Assessing the role of matching bias in reasoning with disjunctions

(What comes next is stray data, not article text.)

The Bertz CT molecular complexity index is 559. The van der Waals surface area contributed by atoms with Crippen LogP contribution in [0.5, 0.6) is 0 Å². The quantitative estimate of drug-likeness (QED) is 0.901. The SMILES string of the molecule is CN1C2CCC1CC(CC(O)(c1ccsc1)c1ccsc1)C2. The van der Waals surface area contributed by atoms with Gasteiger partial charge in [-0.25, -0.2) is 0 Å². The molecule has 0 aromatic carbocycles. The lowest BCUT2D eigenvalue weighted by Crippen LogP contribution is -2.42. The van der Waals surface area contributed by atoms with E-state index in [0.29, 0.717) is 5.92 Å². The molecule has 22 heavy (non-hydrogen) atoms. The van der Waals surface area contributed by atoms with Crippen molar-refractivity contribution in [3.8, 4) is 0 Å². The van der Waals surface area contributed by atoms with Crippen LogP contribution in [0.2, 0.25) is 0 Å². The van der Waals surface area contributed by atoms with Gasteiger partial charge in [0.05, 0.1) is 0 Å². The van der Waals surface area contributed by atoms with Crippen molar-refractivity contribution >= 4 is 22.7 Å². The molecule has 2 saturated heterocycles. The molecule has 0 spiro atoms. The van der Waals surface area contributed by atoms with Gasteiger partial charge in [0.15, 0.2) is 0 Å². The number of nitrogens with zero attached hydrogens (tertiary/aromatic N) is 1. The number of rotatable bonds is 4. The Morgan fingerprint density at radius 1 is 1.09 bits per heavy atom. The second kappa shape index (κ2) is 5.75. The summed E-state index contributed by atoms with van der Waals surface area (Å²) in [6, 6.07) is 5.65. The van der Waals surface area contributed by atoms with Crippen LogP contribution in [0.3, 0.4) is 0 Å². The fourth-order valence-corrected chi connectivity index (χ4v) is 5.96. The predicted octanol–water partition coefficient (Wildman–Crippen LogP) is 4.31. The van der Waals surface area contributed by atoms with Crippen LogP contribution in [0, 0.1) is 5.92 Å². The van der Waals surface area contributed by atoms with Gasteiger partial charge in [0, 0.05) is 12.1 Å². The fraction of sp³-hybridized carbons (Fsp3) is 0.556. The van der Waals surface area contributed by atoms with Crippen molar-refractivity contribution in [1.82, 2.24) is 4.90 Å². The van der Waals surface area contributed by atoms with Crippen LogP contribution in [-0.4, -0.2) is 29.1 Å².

AbstractOn mental models theories, reasoners create mental representations of information which they manipulate in order to derive new conclusions. These theories have been uniquely successful at explaining a class of attractive fallacies involving disjunctions. The original theories have appealed to low-level matching mechanisms (Walsh & Johnson-Laird, 2004; Koralus & Mascarenhas, 2013) to compare the models of the premises and the models of the conclusion and predict an answer. In three experiments, we show that the check for overlap in content involved in these accounts must take place at a high level of cognition in order to incorporate complex world knowledge. We introduce variants of illusory inferences from disjunction whose acceptance is accurately predicted by independant measures of confidence in causal connections. We conclude that the Revised Mental Model Theory of Khemlani et al. (2018) holds promise, but cannot account for our data out of the box.

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